As soon as you step through the doors of the Mori Art Museum on your way to see “Japan in Architecture: Genealogies of its Transformation,” the smell of kishū hinoki (Japanese cypress) — used for the grid frame installation “Kigumi Infinity, Japan Pavilion, Expo Milano 2015” by Atsushi Kitagawara — beckons you to pick up the pace and hurry inside.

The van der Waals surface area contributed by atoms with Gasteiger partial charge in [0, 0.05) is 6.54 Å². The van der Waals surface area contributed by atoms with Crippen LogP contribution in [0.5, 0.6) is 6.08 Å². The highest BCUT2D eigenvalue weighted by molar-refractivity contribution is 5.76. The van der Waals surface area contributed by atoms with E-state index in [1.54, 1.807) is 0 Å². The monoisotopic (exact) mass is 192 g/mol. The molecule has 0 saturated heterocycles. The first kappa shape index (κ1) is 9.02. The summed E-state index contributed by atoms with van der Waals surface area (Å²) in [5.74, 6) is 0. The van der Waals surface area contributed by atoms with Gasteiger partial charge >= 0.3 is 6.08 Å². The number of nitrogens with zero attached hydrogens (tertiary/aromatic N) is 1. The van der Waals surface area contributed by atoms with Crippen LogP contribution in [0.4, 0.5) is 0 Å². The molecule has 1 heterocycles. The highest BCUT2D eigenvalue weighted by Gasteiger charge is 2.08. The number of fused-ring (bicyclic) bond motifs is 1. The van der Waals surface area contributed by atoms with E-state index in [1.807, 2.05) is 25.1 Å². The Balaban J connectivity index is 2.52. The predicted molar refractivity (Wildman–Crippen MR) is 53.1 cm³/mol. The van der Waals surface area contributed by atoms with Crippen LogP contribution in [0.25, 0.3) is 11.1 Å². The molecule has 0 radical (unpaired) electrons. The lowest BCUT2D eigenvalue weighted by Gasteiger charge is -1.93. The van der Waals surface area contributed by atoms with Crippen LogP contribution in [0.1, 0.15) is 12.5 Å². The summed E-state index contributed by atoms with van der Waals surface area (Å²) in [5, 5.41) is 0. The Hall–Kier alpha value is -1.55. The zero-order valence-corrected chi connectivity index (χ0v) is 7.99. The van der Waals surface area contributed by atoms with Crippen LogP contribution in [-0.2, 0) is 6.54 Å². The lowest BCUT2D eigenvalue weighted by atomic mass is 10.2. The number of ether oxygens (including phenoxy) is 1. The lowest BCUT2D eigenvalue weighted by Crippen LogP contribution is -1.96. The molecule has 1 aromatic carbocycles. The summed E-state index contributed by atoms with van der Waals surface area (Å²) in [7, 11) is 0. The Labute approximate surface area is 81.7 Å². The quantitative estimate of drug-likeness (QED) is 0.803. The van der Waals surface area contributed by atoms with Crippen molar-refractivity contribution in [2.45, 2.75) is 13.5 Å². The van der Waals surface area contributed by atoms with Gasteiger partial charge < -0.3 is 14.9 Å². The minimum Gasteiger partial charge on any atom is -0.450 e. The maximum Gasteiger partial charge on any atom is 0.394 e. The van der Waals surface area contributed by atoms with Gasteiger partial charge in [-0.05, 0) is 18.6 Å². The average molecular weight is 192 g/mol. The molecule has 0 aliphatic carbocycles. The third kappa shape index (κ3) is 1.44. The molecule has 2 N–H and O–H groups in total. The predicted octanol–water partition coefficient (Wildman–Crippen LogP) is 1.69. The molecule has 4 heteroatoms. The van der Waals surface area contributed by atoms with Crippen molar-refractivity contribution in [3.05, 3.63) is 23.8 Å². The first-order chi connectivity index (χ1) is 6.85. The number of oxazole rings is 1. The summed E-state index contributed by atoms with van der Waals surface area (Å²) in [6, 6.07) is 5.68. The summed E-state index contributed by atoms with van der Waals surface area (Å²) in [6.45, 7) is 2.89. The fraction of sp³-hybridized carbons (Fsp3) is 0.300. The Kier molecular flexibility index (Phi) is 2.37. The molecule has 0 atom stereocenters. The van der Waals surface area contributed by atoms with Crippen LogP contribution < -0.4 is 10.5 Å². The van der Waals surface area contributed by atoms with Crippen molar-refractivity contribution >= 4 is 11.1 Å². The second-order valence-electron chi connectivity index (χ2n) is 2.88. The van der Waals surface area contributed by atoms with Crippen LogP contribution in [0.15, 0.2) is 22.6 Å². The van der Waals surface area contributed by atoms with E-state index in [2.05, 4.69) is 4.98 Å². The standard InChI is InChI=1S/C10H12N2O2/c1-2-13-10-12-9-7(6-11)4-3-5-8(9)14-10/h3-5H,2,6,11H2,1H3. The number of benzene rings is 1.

Behind this gate-like wooden installation, you’ll find amazing examples of traditional wooden structures, such as scaled-down versions of Todaiji temple’s Nandaimon gate and Toshogu shrine’s Goju no To (five-story pagoda), displayed together with contemporary architecture they inspired, such as Arata Isozaki’s “City in the Air: Shibuya Project”(1962) and the Tokyo Skytree (Nikken Sekkei, 2012).

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